Flights soon from Sri Lanka’s Jaffna to 4 Indian cities but not Chennai. Here’s why
Sri Lankan civil aviation minister Arjuna Ranatunga last week inaugurated a INR 2.5 billion expansion program of Palali’s facilities for which India provided Rs 300 million.Updated: Jul 17, 2019, 20:05 IST
Since the end of its three-decade long civil war in 2009 and with the help of India, Sri Lanka has been upgrading the Jaffna peninsula’s Kankesanthurai harbour and the adjacent air field Palali, which played a crucial role for the Sri Lankan air force to air-drop relief supplies during the brutal conflict, when supply lines to Jaffna were often cut off by the separatist Liberation Tigers of Tamil Eelam (LTTE).
Come October, Palali will undergo a radical transformation and become Sri Lanka’s third international airport with connections to four Indian cities. However, and much to the chagrin of Tamils in both India and Sri Lanka, Chennai is not one of them.
Sri Lankan civil aviation minister Arjuna Ranatunga last week inaugurated a INR 2.5 billion expansion program of Palali’s facilities for which India provided Rs 300 million. Speaking on the occasion, the minister expressed the hope that opening up Palali to Indian visitors will attract investment, create employment and boost tourism in the Jaffna peninsula. He also announced that smaller commercial planes will operate flights to Bengaluru, Kochi, Mumbai and Hyderabad.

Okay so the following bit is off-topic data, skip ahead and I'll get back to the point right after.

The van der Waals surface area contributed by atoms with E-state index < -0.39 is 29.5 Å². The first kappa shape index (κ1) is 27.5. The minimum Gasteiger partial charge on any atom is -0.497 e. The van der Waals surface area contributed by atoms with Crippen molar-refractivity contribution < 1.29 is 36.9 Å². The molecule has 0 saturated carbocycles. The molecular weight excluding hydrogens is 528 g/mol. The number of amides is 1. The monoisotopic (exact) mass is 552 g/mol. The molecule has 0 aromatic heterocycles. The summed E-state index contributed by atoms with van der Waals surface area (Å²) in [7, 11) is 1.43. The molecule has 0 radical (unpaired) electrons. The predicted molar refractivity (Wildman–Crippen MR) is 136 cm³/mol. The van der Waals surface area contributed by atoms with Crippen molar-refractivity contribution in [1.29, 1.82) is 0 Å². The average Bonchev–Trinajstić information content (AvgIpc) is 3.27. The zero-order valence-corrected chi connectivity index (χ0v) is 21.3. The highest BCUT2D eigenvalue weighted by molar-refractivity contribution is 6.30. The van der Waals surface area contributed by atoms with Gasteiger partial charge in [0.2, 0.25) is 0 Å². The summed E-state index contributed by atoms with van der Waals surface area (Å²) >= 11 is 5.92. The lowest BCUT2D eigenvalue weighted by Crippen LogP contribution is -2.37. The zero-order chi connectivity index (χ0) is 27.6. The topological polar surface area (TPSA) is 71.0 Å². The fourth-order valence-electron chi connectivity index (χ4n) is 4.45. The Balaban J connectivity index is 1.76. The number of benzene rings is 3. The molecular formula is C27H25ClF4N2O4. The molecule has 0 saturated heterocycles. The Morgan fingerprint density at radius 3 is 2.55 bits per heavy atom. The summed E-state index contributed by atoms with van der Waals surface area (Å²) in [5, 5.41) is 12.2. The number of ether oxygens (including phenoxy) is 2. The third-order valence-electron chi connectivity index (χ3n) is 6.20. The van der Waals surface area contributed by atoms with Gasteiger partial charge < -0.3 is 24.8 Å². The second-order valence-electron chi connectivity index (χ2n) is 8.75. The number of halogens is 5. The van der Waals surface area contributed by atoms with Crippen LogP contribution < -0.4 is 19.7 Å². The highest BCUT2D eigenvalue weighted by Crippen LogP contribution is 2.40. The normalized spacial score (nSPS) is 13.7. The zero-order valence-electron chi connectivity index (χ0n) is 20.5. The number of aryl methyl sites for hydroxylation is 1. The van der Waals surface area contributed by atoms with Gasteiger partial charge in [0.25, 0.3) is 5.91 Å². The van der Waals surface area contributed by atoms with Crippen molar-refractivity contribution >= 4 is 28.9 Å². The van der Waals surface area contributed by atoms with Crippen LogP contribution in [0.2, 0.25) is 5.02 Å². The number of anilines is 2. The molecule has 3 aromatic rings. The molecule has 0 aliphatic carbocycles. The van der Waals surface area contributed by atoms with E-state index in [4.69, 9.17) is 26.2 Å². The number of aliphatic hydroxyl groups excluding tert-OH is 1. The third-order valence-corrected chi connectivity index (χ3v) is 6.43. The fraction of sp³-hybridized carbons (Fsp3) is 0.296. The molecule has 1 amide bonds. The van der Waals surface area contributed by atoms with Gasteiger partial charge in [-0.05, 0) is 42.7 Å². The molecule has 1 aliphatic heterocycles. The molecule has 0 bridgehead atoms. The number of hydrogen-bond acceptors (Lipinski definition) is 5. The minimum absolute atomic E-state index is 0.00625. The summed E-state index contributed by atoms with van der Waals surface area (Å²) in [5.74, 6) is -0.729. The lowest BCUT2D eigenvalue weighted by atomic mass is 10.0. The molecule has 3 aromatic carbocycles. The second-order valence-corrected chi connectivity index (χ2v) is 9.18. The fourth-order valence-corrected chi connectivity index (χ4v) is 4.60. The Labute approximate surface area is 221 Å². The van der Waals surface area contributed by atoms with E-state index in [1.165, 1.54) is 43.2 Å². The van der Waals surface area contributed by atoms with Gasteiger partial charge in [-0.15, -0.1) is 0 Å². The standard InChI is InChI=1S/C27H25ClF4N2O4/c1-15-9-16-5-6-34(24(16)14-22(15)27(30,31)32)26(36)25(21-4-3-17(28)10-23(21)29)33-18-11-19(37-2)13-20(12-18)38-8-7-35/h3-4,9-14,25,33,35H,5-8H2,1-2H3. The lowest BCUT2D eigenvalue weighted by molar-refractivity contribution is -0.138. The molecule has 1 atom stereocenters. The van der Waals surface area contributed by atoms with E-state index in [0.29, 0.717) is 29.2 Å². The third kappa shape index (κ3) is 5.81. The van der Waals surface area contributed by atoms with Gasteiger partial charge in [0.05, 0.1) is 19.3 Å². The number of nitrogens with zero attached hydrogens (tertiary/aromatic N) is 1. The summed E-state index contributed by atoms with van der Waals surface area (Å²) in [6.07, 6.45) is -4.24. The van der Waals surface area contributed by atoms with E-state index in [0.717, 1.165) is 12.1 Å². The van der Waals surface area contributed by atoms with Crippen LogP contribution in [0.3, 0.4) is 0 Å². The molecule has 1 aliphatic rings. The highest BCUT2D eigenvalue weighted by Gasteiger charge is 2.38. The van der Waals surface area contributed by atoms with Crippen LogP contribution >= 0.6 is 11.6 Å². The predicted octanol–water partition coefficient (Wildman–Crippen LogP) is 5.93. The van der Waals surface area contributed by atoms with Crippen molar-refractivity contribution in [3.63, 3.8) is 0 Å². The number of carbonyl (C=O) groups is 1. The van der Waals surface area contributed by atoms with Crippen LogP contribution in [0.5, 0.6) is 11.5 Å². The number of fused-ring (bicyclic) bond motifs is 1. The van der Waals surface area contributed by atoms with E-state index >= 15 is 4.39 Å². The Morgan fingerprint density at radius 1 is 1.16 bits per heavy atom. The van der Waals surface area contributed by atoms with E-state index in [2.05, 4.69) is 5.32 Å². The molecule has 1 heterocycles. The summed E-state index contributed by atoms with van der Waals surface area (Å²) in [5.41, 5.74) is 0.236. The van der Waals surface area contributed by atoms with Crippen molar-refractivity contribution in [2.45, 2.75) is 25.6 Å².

But what about historically and culturally linked Chennai? As of now and given the lack of land and sea connections, members of Sri Lanka’s largest minority community desirous of visiting Tamil Nadu have to take a circuitous, six-hour road trip to Colombo’s Bandaranaike international airport to fly there. Whether Chennai will be added when an extended runway in Palali is able to accommodate wide-bodied aircraft, remains an open question.
“Reopening Palali is welcome as we have been pressing for it, but is of little use if there are no connections to Tamil Nadu,” Northern Provincial Council education minister, Kandiah Sarveswaran said over the telephone from Jaffna. According to the minister, the omission only reinforced the impression that the Sri Lankan government was using development projects in Jaffna “as tools to further majority Sinhala hegemony.”
“Tamil expats from around the world who are headed for Jaffna could break journey in Chennai for some shopping and sightseeing and then fly to Palali,” Sarveswaran said, adding that not connecting Chennai to Palali also seemed a ploy to ‘protect the revenue of Colombo airport.” The minister also expressed surprise that the Sri Lankan central government in Colombo had taken up the project ‘towards the fag end of its tenure’. Presidential elections are due in December 2019.
(With inputs from Padma Rao Sundarji)